(Monatsschr. f. Geburtsk., Jan. 1858.) Dr. Ch. Robin's memoir on the uterine mucous membrane contains several points which we feel it a duty to extract. He observes that the general belief, that the inter-utero-placental decidua is carried away by the placenta, as is the rest of the decidua by the chorion, is not altogether correct. The chorion carries away with it the decidua uterina and decidua reflexa, which adhere together and to itself. The internal aspect of the mnscular coat is left, lined by the new substituted mucous membrane which has already begun to grow. This forms a thin, soft, rosy layer, moulding itself on muscular fibres, and leaving them sometimes quite bare, when torn, and at any rate visible by transparency. The free surface of this developing mucous membrane looks a little irregularly villous when examined under water. But in women dying seven or eight days after labour, it has already assumed a smooth surface, although its thickness is very little increased; it is somewhat shining, as if glutinous, and as yet too soft to be separated by dissection from the underlying coat. It is also seen that the placenta carries away with it the circular sinus which surrounds it, and which is slightly exterior to it, rather than inter-utero placentary. It carries away at the same time scarcely the half of the serotina, or inter-utero-placentary-decidua, because it tears through about the middle of the sinuses which traverse this membrane. Nevertheless it retains in this thin portion of serotina some portions of sinuses still entire, especially in the neighbourhood of the circular sinus, and in the sulci which separate the cotyledons. Thus the placenta, when it separates itself from the uterus, does not carry away the entire inter-utero-placentary decidua, as it does in the case of the remaining decidua vera. It leaves the greater part adhering to the uterus. The placenta exhibits the surface of its cotyledons covered by a greyish semitransparent soft membrane, varying a little in thickness in different subjects. Sometimes this membrane is smooth—sometimes rough. It does not present in its thickness any vessels comparable to the circular sinus, nor consequently to the sinuses of the serotina. This layer or membrane detached from the serotina by the placenta is represented by the thickened epithelium of the inter-utero-placentary portion of the uterine mucous membrane. Thus it is chiefly constituted of epithelial cells which have undergone a considerable hypertrophy of the body and nrcleus, as well as odd deformations. [These cells of the maternal membrane are figured in Dr. Barnes's first memoir, On Fatty Degeneration of the Placenta, "MedicoChirurgical Transactions, vol. xxxiv.] The membrane also includes amorphous matter and different molecular granulations. It may further be observed, that at the periphery of the placenta, in approaching the decidua, it is continuous with that portion of this membrane which adheres to the chorion rather than with that surface of the decidua which is just detached from the uterus. The existence of this membrane, which is constant, demonstrates a series of very important facts. Thus the placentary villosities do not plange freely and directly into the large sanguineous sinuses of the serotina. The ramifications of the villi traversed by the fetal blood are separated from the blood of these sinuses by the thickness of this membrane, and by the very thin membrane of the sinuses of the serotina.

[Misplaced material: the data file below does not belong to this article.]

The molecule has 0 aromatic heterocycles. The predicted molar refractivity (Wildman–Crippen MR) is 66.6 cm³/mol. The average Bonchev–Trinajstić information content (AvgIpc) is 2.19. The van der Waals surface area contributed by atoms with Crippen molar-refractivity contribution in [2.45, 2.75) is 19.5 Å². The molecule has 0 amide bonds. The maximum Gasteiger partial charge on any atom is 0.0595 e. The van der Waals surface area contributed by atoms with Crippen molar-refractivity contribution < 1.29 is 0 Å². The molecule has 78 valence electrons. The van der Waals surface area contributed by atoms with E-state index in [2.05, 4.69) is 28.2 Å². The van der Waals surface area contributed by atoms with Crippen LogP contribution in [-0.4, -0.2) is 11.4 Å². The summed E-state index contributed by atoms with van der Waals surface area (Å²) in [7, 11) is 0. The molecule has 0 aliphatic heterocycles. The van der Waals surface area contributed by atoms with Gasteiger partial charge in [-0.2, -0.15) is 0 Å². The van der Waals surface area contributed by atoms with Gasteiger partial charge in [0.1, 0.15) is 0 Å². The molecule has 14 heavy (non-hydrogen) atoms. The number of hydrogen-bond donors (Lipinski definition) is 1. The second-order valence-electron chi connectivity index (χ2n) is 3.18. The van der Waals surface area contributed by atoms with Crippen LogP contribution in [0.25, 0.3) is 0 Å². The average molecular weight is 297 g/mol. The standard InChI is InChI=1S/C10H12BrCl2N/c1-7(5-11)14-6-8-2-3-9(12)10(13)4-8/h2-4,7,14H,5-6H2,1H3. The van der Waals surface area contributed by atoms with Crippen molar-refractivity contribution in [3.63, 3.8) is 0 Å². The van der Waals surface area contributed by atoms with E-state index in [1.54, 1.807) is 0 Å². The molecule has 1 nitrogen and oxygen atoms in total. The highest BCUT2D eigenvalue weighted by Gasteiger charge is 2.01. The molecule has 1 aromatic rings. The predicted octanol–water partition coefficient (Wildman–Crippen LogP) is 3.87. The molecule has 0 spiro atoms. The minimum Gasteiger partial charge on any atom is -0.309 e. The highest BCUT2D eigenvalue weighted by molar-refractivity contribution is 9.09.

The internal surface of the uterus at the seat of the placenta after the separation of this organ retains, as has been said, the decidua, with the exception of the thin superficial (epithelial) layer, carried away by the placenta. Indeed, this portion of the uterine mucous